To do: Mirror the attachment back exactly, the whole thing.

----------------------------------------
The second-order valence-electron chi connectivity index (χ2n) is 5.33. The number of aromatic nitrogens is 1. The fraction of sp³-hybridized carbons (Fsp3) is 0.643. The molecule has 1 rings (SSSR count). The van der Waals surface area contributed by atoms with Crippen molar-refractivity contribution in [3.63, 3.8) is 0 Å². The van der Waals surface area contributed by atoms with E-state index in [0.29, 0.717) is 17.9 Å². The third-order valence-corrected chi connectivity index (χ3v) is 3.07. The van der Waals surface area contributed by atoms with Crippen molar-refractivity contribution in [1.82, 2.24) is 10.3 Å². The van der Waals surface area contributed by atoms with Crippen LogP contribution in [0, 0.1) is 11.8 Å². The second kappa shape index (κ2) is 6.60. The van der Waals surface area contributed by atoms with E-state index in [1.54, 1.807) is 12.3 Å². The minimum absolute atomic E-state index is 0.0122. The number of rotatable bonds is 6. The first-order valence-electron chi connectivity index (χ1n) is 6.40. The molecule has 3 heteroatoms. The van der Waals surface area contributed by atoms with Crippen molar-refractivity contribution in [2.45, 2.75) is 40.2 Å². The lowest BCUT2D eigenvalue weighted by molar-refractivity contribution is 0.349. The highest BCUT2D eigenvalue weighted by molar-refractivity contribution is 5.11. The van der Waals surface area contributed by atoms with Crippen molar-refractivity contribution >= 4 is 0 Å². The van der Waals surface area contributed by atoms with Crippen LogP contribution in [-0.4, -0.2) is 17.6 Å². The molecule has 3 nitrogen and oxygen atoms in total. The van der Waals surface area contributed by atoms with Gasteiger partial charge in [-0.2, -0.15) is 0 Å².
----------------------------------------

The second-order valence-electron chi connectivity index (χ2n) is 5.33. The number of aromatic nitrogens is 1. The fraction of sp³-hybridized carbons (Fsp3) is 0.643. The molecule has 1 rings (SSSR count). The van der Waals surface area contributed by atoms with Crippen molar-refractivity contribution in [3.63, 3.8) is 0 Å². The van der Waals surface area contributed by atoms with E-state index in [0.29, 0.717) is 17.9 Å². The third-order valence-corrected chi connectivity index (χ3v) is 3.07. The van der Waals surface area contributed by atoms with Crippen molar-refractivity contribution in [1.82, 2.24) is 10.3 Å². The van der Waals surface area contributed by atoms with Crippen LogP contribution in [0, 0.1) is 11.8 Å². The second kappa shape index (κ2) is 6.60. The van der Waals surface area contributed by atoms with E-state index in [1.54, 1.807) is 12.3 Å². The minimum absolute atomic E-state index is 0.0122. The number of rotatable bonds is 6. The first-order valence-electron chi connectivity index (χ1n) is 6.40. The molecule has 3 heteroatoms. The van der Waals surface area contributed by atoms with Crippen molar-refractivity contribution in [2.45, 2.75) is 40.2 Å². The lowest BCUT2D eigenvalue weighted by molar-refractivity contribution is 0.349. The highest BCUT2D eigenvalue weighted by molar-refractivity contribution is 5.11. The van der Waals surface area contributed by atoms with Crippen molar-refractivity contribution >= 4 is 0 Å². The van der Waals surface area contributed by atoms with Crippen LogP contribution in [-0.4, -0.2) is 17.6 Å². The molecule has 3 nitrogen and oxygen atoms in total. The van der Waals surface area contributed by atoms with Gasteiger partial charge in [-0.2, -0.15) is 0 Å².